But I do know  it’s going to work (based on reports from various sources): The agreement provides $63 billion towards sequester replacement: $45 billion for FY 2014 and $18 billion for FY 2015. In other words, the sequester level-spending limits that were going to be in effect for the next two years have been bumped up by $63 billion in FY 2014 and $18 billion in FY 2015.

Once the agreement is signed into law by the President, Senate and House appropriators have to figure out—pretty quickly—how they want to actually spend this money in FY 2014, (which actually began back in October). So they are getting ready to embark on something of a normal—if very abbreviated—appropriations process over the next several weeks (they have to finish by January 15th).

What’s interesting (if you can describe any of this as actually interesting) is that the new $1.012 trillion top line for FY 2014 presents a starkly different set of challenges for Senate and House appropriators as they put together their bills:

  • House appropriators are facing the task of adding money to the appropriations bills they wrote earlier that assumed a top line of just $967 billion. (Note that the House never produced a Labor-HHS-ED bill, so we never learned what they were planning to cut in terms of any education programs.)
  • The Senate, on the other hand, will have to trim spending back from the $1.058 trillion top line that Senate Democrats had used in their original FY 2014 budget. Unlike the House, the Senate did pass all 12 of their appropriations bills, including a Labor-HHS-ED bill at $164.33 billion, which proposed adult education funding of $594 million for FY 2014 (about $30 million over FY 2013 sequestered levels). That doesn’t mean Senate appropriators will propose an increase again this time around, but it’s possibly a clue into what they are inclined to do.

It’s possible that appropriators will simply propose a proportional increase for adult education relative to the overall increase in spending in the budget agreement—more or less putting adult education back to where it was before the 2013 sequester cut. But they could go for more—or less. So stay tuned. But also, you might want to consider contacting members of Congress and letting them know how important this funding is—particularly if they are on one of the House or Senate Labor-HHS-ED appropriations subcommittees.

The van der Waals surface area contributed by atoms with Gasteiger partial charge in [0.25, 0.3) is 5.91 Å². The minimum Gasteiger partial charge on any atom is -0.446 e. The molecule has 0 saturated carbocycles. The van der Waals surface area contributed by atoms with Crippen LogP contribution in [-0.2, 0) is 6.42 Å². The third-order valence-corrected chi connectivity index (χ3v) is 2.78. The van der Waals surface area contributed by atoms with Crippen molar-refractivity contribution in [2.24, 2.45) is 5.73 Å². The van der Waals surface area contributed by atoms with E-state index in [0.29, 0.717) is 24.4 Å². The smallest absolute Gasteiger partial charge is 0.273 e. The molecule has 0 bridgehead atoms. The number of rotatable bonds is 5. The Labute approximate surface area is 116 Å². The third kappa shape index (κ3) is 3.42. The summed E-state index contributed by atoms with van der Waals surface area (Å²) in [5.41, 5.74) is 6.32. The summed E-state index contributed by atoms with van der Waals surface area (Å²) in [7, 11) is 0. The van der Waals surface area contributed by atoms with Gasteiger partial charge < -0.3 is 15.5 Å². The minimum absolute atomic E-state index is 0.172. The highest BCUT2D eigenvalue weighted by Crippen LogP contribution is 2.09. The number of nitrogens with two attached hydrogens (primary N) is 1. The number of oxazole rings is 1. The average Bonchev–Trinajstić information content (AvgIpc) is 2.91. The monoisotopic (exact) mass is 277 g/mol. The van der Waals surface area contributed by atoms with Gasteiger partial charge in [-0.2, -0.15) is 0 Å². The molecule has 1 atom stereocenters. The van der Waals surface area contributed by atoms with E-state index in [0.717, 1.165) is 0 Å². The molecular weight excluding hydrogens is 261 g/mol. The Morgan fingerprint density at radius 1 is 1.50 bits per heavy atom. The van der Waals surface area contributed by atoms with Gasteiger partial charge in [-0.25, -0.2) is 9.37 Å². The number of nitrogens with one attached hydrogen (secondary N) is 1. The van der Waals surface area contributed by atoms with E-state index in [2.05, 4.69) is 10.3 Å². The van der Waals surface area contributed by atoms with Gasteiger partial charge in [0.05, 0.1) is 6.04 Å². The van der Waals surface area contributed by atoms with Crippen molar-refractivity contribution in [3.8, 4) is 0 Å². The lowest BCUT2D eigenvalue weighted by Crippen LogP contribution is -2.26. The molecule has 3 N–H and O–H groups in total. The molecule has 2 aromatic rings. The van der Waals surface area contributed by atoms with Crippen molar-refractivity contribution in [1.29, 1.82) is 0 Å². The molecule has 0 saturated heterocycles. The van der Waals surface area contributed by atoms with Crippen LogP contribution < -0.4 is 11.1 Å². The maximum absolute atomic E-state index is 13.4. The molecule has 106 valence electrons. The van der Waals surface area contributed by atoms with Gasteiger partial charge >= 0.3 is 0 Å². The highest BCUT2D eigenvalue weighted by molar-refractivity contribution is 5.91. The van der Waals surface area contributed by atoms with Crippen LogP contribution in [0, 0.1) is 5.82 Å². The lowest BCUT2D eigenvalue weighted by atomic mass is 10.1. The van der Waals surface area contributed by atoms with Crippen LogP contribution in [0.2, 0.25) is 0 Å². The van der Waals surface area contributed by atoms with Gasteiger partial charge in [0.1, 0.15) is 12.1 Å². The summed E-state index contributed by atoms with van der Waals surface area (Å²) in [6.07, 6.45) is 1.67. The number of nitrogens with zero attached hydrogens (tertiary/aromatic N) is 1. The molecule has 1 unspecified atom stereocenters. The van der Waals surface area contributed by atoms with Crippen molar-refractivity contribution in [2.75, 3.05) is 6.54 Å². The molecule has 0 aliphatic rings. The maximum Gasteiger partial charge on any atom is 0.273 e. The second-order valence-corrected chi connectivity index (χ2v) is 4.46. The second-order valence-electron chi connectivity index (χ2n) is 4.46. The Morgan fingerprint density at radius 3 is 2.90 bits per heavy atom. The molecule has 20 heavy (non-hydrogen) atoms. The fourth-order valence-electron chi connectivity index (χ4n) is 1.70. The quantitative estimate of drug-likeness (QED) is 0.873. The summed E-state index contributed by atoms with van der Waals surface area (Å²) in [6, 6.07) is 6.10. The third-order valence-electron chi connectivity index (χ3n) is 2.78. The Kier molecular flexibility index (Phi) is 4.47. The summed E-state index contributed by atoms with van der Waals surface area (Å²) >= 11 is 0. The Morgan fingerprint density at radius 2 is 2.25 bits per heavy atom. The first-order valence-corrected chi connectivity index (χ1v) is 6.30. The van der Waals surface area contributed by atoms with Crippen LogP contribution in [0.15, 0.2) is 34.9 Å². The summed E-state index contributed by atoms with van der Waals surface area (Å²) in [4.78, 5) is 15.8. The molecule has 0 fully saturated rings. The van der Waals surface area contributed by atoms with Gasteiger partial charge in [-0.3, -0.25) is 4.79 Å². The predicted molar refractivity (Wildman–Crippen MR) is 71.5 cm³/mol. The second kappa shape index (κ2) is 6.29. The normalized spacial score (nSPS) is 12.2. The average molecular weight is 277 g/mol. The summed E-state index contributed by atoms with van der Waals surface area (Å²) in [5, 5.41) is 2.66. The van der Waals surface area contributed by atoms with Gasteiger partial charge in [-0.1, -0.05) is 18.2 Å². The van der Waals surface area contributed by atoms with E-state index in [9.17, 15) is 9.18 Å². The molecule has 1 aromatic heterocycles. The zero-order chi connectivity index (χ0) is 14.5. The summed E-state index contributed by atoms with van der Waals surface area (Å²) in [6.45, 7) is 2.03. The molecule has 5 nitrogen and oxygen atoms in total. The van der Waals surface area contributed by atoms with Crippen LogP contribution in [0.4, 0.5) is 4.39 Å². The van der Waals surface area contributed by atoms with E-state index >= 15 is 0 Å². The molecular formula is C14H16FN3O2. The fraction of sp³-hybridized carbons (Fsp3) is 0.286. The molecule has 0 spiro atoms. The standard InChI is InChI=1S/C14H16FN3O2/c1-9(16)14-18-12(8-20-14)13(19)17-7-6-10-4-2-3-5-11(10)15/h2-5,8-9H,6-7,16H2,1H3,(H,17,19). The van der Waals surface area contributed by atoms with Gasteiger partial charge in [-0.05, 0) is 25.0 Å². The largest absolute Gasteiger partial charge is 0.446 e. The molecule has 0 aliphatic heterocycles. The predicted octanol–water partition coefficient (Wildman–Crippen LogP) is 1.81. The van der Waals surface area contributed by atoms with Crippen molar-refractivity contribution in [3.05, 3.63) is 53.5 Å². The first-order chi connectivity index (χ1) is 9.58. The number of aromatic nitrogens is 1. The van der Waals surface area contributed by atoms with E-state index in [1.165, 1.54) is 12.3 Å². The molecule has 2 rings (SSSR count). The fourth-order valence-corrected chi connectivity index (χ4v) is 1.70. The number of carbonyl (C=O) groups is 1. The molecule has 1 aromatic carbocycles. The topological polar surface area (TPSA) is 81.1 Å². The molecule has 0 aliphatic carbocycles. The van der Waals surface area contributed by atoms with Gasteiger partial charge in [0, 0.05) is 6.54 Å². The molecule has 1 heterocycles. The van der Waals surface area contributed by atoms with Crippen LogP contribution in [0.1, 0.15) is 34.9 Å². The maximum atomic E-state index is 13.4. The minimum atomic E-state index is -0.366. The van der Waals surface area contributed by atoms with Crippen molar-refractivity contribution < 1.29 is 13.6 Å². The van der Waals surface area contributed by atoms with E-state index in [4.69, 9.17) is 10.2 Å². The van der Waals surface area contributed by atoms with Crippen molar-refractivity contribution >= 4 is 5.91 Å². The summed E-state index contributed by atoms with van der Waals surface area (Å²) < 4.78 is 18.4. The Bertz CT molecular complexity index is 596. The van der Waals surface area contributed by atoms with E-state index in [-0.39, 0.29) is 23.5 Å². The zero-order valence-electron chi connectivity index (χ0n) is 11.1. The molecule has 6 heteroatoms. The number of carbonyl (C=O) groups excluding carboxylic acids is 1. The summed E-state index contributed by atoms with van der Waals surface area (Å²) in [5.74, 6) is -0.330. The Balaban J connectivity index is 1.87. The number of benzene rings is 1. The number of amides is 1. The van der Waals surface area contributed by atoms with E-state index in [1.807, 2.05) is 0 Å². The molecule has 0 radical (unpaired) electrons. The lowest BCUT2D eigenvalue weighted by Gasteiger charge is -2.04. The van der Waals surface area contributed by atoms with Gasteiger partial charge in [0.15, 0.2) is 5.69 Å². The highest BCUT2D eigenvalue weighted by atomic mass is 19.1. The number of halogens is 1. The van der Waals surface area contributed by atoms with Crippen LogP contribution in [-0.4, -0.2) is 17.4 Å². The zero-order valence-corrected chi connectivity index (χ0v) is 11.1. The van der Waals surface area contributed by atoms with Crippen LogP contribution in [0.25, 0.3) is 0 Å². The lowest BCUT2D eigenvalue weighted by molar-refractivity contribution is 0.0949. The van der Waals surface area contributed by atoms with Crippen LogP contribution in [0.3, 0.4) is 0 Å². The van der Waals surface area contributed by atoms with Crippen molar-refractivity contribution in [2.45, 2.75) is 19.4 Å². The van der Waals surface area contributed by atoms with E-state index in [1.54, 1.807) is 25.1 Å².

Also—and I feel like I need to insert this reminder every time I write about the budget—remember that not all federal adult education spending comes out of Title II of WIA. Community Development Block Grants, AmeriCorps funding, funding for immigration programs, and some other pots of education money are also source of funding for some programs. So, if you care about adult education spending, remember that there will be several places in those appropriations bills you need to look at. I’m only paid to track WIA these days, so I don’t know how closely I’ll be following the allocations for these other programs.

Side Note: The budget deal did not include an extension of the longer term unemployment insurance benefits, which expire December 28th. Democratic leadership in the House and Senate are saying they plan to take up a one-year extension of the emergency unemployment program when Congress returns in January and something of a strategy to make it happen. This is worth keeping an eye on because two years ago during debate over extending UI, Republicans tried to insert several conditions to the extension, including a requirement that benefits be restricted to those who had passed the GED (or equivalent) or, if they had not, were enrolled in a course of study towards such a credential. I really don’t expect this to happen this time… but still, worth watching.

UPDATE: 12/20/13: Patrick Caldwell of Mother Jones quoting Joel Friedman of CBPP on the challenges facing appropriators over the next several weeks:

“It will be difficult,” says Joel Friedman, vice president for federal fiscal policy at the Center on Budget and Policy Priorities. “They’ve added back some, but not the full amount of the sequester cuts. There will continue to be unmet needs. Not everybody is going to get the level of funding that they would like out of this.”